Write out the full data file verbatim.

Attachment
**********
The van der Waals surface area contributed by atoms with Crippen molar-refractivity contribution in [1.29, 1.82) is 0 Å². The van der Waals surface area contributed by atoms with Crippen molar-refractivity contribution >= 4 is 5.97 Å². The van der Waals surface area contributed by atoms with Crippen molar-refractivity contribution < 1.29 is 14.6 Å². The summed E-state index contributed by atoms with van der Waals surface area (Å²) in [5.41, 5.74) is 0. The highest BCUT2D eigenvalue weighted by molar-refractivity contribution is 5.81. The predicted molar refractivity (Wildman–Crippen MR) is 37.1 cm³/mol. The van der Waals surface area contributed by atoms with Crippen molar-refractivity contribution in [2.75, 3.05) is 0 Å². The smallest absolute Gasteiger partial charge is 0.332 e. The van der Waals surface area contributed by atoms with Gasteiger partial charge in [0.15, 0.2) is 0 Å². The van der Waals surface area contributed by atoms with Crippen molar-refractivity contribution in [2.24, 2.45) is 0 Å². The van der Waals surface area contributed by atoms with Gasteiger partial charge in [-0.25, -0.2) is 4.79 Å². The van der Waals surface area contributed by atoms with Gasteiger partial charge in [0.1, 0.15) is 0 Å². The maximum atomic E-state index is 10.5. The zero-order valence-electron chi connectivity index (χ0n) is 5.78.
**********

The van der Waals surface area contributed by atoms with Crippen molar-refractivity contribution in [1.29, 1.82) is 0 Å². The van der Waals surface area contributed by atoms with Crippen molar-refractivity contribution >= 4 is 5.97 Å². The van der Waals surface area contributed by atoms with Crippen molar-refractivity contribution < 1.29 is 14.6 Å². The summed E-state index contributed by atoms with van der Waals surface area (Å²) in [5.41, 5.74) is 0. The highest BCUT2D eigenvalue weighted by molar-refractivity contribution is 5.81. The predicted molar refractivity (Wildman–Crippen MR) is 37.1 cm³/mol. The van der Waals surface area contributed by atoms with Crippen molar-refractivity contribution in [2.75, 3.05) is 0 Å². The smallest absolute Gasteiger partial charge is 0.332 e. The van der Waals surface area contributed by atoms with Gasteiger partial charge in [0.15, 0.2) is 0 Å². The van der Waals surface area contributed by atoms with Crippen molar-refractivity contribution in [2.24, 2.45) is 0 Å². The van der Waals surface area contributed by atoms with Gasteiger partial charge in [-0.25, -0.2) is 4.79 Å². The van der Waals surface area contributed by atoms with Gasteiger partial charge in [0.1, 0.15) is 0 Å². The maximum atomic E-state index is 10.5. The zero-order valence-electron chi connectivity index (χ0n) is 5.78.